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Travelers have long suffered a bad rap as bums, stoners, and drifters, lost in the vastness of mother earth's open arms.  The hippie trails of the 1960's and 70's only served to further this unfair reputation.  Those who left their desk jobs to dip their toes in foreign seas were seen as flighty, unstable, and generally aloof.  By jumping off of their surefire career path, they supposedly set themselves up for years of waiting tables and flipping burgers.  But those of us who have taken the leap, despite all of the obstacles, know that it just isn't true.

It's not easy to pack up your bags and buy a plane ticket to an unknown land - to leave on a jet plane not knowing when you'll be back again.  Long-term travelers are risk-takers, unmoved by the voice of reason.  They are rebels, but they are not rebellious.  Long-term travel is not a protest against the homeland, but a longing for perspective.

Each country has its own names for it.  In New Zealand and Australia they call it an OE (overseas experience).  Younger generations in Europe and the Americas call it a gap year while older generations label it a mid-life crisis.  Call it what you will, long-term travel is not about running away from home, it's about understanding a global world.

Long-term travel is a passion that is hard to defend.  It is irrational by nature.  While I have found no good words to support it over the years, what I can say is this:

There is the world that you live in and the world that you dream to live in.  Often times, when you start to live the life of your wildest dreams, you find yourself longing for the familiarity and comprehensibility of the life you left behind.  As a traveler and a constant dreamer, you find yourself living for the dream, running from the reality, and longing for a connection on either end.  Complacency scares you and the end goal eludes you, so you keep on running towards an uncertain future in hopes that, in the process, you will find the answers to questions you never even thought to ask.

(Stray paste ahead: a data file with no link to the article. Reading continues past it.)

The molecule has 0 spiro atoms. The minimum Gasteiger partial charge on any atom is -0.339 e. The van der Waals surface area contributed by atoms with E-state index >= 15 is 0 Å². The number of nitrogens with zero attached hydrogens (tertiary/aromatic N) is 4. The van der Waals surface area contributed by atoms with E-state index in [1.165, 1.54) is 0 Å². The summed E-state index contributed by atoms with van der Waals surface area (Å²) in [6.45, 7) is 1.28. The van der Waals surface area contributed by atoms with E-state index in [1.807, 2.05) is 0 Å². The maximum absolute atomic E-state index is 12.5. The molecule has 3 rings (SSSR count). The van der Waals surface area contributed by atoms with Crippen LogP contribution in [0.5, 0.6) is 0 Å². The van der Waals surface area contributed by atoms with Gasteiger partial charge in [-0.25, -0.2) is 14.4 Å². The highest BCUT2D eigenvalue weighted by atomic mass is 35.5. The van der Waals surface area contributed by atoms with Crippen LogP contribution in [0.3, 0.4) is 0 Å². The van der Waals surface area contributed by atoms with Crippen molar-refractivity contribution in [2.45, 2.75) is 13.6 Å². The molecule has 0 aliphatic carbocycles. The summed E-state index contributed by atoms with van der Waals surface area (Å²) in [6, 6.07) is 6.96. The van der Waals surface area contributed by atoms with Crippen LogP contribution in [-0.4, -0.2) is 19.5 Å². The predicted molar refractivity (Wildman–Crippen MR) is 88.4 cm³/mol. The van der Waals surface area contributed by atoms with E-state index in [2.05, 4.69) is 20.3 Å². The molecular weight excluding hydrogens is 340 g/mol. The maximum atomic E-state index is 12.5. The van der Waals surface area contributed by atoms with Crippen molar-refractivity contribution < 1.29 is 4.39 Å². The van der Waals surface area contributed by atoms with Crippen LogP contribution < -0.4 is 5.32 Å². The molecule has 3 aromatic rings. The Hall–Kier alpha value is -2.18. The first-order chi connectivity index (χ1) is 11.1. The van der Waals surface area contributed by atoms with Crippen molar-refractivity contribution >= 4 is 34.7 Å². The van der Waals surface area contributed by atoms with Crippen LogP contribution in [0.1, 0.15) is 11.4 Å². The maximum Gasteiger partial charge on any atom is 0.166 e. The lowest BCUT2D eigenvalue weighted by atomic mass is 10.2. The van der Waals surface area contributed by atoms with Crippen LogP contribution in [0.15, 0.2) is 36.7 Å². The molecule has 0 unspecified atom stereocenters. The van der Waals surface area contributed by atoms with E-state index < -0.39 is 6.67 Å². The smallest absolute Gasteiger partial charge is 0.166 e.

Some find contentment in short vacations, bookended by work.  Great!  I am not arguing that long-term travel is superior to the traditional holiday.  On the contrary, I only argue that the act of traveling, however it is done, is an important part of understanding the human condition.  To step outside of your comfort zone and look back on your life from an outsider's view offers you the chance to appreciate what you have.  Even if the trip is to Disneyland, at least you can look back and say, I don't have a bunch of fuzzy, overstuffed critters marching around my hometown but, at the end of the day, I think I'm okay with that.  The realizations need not be grand ideas.

Yet, the longer and farther you travel, the more your traditional values are questioned.  I always thought that long-term travel was about absorbing other cultures and ideas, about meeting different people and trying new things.  I thought it was about everybody else but me.  But no matter how far from home you go, the one thing you're left with is yourself.  I may learn heaps about foreign cultures, religions, and ideals, but more than anything else, I learn about myself.

And so, in defense of long-term travel, we are not all bums, stoners and drifters.  We are not rebellious.  We are not even as confused as we seem.  Some of us know exactly what we're doing.  Sure, we may be unconventional dreamers, but our dream is a collective one of global understanding.  To use the famous J.R.R. Tolkien quote, Not all those who wander are lost.